One thing that did spring to mind – for the percentages, could it be that it’s the percentage of who answered that particular question? So, instead of marketers putting increased budget across the fold, it’s more to do with some are increasing SEM, some are increasing marketing automation, etc., and the savings will come from the areas they didn’t provide an answer for?

    • http://www.convinceandconvert.com/ jaybaer

      Yes Danny (and hi). Indeed, not every marketer said “more” for every tactic, but the way I see it it’s still too much exuberance!

  • http://stephanhov.com/ Stephan Hovnanian

    Talk about spray & pray. I suppose we can hope that, with this increased spending, companies are building in some strategy and learning, so they can fine-tune for next year. Kudos to Danny for bringing up a good point about the stats.

  • http://b2bdigital.net/ Eric Wittlake

    Jay, do you know what type of list the survey was sent too? Given ExactTarget’s position in email and some of the results in the survey, like open/click rates being more important than ROI, I suspected it was really a survey of email marketers, not a broader view into digital marketing. Any insight here you can add is appreciated, I’m not sure how much credence to give the data as is.

    • http://www.convinceandconvert.com/ jaybaer

      Let me check on that E.

    • http://dannybrown.me/ Danny Brown

      From the survey:

      “The 2014 State of Marketing survey was conducted online from October 24, 2013, until November 1, 2013. The survey was sent to more than 48,000 marketing professionals and a total of 2,651 marketers started the survey, with 1,959 surveys completed (74% completion rate). We show survey respondents’ demographics here.”

      - 15% Technology & Manufacturing
      - 11% Agency
      - 10% Retail & eCommerce
      - 10% Financial Services
      - 10% Services
      - 8% Education & Non-Profit
      - 7% Media & Entertainment
      - 6% Healthcare
      - 3% Travel & Hospitality
      - 2% Telecommunications & Utilities
      - 1% CPG
      - 17% Other

      Looking at that, perhaps more time was needed to really flesh out the results? One week, and approximately 4% of responses from the contacted marketers seems to limit the data? If my math is right, that is! :).

      • http://b2bdigital.net/ Eric Wittlake

        Thanks Danny. Good point on the time they fielded the survey for, I didn’t catch that part! I’m wondering where the 48k came from – was that a representative group of marketers, or was it marketers in an ExactTarget database (biased towards email I assume)?

        Conversion rates as the #1 metric, and open/click rates as the #2 metric, both ahead of ROI, struck me as an email-biased source. With house email, cost is far more fixed, so driving conversion rates and tactical response rates tend to rank higher. For advertising, content marketing, PR, social, etc, (a broader swath of digital marketing), I wouldn’t expect to see these figures so high versus ROI or brand metrics.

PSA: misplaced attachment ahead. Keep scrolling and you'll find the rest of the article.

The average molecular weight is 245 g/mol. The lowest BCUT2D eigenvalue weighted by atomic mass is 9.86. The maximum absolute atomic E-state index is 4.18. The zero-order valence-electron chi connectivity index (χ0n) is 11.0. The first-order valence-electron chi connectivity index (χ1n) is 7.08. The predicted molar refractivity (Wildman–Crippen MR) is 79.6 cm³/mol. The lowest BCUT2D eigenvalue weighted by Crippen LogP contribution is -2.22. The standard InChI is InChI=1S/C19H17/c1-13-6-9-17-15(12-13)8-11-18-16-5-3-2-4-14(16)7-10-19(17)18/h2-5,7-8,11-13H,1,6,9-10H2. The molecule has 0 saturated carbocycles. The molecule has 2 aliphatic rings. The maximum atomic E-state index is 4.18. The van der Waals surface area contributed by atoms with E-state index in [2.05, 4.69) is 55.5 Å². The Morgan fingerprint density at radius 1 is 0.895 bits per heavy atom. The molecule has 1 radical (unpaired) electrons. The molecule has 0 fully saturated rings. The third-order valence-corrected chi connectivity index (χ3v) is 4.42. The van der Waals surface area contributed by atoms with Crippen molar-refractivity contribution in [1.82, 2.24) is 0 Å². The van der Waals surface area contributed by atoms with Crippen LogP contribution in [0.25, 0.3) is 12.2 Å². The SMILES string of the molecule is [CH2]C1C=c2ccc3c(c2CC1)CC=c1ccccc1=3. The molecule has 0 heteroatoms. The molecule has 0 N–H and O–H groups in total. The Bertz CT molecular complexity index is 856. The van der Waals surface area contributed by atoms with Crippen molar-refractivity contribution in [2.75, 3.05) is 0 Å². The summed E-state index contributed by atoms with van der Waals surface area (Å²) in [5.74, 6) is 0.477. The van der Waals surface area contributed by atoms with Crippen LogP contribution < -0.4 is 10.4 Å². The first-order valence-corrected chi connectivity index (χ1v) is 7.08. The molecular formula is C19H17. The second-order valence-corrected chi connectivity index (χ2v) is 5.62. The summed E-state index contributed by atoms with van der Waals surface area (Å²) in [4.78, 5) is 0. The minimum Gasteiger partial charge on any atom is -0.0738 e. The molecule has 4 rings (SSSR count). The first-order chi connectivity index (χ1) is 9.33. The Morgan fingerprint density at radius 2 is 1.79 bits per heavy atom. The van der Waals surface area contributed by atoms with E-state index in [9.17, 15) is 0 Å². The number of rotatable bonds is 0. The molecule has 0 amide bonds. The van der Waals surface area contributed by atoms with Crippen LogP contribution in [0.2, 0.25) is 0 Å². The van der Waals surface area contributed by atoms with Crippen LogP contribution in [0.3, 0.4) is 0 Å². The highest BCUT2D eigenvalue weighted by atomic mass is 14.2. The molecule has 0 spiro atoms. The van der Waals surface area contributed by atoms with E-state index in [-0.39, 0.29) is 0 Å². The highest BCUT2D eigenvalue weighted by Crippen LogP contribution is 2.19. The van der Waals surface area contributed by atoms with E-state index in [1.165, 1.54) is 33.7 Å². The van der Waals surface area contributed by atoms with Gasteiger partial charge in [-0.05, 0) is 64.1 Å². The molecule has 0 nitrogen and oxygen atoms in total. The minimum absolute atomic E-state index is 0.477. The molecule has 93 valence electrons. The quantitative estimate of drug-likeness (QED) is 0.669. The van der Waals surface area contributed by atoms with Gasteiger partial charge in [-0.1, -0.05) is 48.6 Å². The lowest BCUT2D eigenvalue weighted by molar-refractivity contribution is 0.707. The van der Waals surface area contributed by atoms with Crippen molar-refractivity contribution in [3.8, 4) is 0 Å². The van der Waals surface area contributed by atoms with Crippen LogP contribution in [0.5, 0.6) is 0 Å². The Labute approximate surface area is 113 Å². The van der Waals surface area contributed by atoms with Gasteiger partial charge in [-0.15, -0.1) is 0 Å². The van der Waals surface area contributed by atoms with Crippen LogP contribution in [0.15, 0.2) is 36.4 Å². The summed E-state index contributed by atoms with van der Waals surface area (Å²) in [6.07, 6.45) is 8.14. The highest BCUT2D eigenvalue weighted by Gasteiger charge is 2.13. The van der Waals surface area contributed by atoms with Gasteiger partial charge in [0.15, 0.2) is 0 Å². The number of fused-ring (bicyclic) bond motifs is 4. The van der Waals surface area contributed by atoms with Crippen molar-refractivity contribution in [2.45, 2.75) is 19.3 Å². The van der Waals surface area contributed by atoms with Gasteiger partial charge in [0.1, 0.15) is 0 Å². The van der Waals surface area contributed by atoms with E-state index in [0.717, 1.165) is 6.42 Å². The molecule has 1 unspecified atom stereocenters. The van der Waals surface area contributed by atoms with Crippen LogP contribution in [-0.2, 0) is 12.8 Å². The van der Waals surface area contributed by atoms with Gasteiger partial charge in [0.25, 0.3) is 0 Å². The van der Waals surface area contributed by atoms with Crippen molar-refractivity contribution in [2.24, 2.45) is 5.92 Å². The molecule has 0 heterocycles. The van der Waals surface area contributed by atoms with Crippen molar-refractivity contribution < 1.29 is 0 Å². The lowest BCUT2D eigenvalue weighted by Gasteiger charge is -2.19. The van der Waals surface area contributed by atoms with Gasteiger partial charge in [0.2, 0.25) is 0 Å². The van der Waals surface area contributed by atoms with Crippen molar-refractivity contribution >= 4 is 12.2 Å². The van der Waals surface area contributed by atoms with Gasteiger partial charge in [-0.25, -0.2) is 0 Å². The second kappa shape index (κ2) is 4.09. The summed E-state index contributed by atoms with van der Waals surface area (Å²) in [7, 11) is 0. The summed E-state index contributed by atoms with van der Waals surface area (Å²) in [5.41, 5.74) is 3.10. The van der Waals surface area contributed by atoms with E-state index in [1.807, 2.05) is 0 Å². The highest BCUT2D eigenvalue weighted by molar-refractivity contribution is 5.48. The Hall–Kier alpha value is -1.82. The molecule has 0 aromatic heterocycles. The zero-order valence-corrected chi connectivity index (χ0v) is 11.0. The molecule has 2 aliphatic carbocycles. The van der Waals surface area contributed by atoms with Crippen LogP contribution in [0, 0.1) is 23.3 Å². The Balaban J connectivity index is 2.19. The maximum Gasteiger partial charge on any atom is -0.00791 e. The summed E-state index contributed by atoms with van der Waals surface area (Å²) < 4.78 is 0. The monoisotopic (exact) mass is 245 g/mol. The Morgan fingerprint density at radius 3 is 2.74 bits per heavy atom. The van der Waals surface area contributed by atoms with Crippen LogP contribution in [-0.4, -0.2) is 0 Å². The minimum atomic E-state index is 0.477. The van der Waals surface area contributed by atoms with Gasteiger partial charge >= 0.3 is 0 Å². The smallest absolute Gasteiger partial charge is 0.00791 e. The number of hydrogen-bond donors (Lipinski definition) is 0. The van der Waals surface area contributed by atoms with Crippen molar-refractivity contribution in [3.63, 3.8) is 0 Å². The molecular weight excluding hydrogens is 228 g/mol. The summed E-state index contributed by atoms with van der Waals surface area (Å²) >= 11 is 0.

• http://dannybrown.me/ Danny Brown

          Yeah, I’m guessing perhaps subscribers to their list/blog/client mix? It does need a bit of clarification, for sure. But good point on the ROI taking less importance – ah, marketers, eh? ;-)

          • http://www.kylelacy.com/ Kyle Lacy

            Eric & Danny – My team completed the research and it consisted of 48,000 clients and prospects. All of our clients are digital marketers. However, we offer more than just email as a product (mobile, web personalization, marketing automation, social etc). Hopefully that helps…

  • http://www.docalytics.com/ Steve Peck

    As a co-founder of a content marketing document analytics company your assessment on the importance of / need for measurement first is music to my ears, and very much inline with the trends we’ve been observing from our end. As you pointed out however, there is a strong need to go beyond analytics alone, as not all marketers are equipped to interpret the data and draw actionable insights from them.

    What are the analytics tools you see that do a good job at moving beyond the data to provide ‘packaged insights’ to their marketing customers?

    • http://dannybrown.me/ Danny Brown

      Hi Steve,

      Check out Pulse Analytics from Mantis TGI, or GoodData – both excellent solutions.

  • MikesRoadTrip

    Why do you think marketers are not spending money on video content? I’m surprised that doesn’t make the chart.

  • http://www.brandignity.com/ Brandignity

    I think more and more businesses are realizing how important a multi-pronged strategy really is. The days of just hiring and SEO person or social media consultant are over. You need to have many irons in the fire if you really want great online success.